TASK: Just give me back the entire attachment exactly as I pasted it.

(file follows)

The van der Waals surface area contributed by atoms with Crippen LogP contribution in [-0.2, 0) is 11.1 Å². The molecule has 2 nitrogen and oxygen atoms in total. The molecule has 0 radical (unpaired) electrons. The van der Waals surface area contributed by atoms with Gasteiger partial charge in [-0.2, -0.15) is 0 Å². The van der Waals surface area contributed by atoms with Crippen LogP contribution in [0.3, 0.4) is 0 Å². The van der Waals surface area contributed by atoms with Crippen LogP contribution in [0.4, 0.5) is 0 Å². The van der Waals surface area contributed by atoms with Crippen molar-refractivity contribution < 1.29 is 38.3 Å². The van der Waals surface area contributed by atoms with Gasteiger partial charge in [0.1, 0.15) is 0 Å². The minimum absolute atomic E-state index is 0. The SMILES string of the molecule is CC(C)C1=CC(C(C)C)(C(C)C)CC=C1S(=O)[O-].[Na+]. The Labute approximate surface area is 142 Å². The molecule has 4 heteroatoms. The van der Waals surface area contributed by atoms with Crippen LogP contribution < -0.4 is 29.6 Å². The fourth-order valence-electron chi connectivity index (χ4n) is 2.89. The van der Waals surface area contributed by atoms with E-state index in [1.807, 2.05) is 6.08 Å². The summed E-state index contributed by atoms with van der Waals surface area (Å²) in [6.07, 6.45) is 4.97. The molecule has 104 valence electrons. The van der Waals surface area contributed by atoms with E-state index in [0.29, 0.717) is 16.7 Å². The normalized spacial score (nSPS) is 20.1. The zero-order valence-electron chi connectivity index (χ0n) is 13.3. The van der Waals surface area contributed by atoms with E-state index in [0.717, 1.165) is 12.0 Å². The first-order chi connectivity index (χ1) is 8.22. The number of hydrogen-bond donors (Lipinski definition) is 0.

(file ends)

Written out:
The van der Waals surface area contributed by atoms with Crippen LogP contribution in [-0.2, 0) is 11.1 Å². The molecule has 2 nitrogen and oxygen atoms in total. The molecule has 0 radical (unpaired) electrons. The van der Waals surface area contributed by atoms with Gasteiger partial charge in [-0.2, -0.15) is 0 Å². The van der Waals surface area contributed by atoms with Crippen LogP contribution in [0.3, 0.4) is 0 Å². The van der Waals surface area contributed by atoms with Crippen LogP contribution in [0.4, 0.5) is 0 Å². The van der Waals surface area contributed by atoms with Crippen molar-refractivity contribution < 1.29 is 38.3 Å². The van der Waals surface area contributed by atoms with Gasteiger partial charge in [0.1, 0.15) is 0 Å². The minimum absolute atomic E-state index is 0. The SMILES string of the molecule is CC(C)C1=CC(C(C)C)(C(C)C)CC=C1S(=O)[O-].[Na+]. The Labute approximate surface area is 142 Å². The molecule has 4 heteroatoms. The van der Waals surface area contributed by atoms with Crippen LogP contribution < -0.4 is 29.6 Å². The fourth-order valence-electron chi connectivity index (χ4n) is 2.89. The van der Waals surface area contributed by atoms with E-state index in [1.807, 2.05) is 6.08 Å². The summed E-state index contributed by atoms with van der Waals surface area (Å²) in [6.07, 6.45) is 4.97. The molecule has 104 valence electrons. The van der Waals surface area contributed by atoms with E-state index in [0.29, 0.717) is 16.7 Å². The normalized spacial score (nSPS) is 20.1. The zero-order valence-electron chi connectivity index (χ0n) is 13.3. The van der Waals surface area contributed by atoms with E-state index in [0.717, 1.165) is 12.0 Å². The first-order chi connectivity index (χ1) is 8.22. The number of hydrogen-bond donors (Lipinski definition) is 0.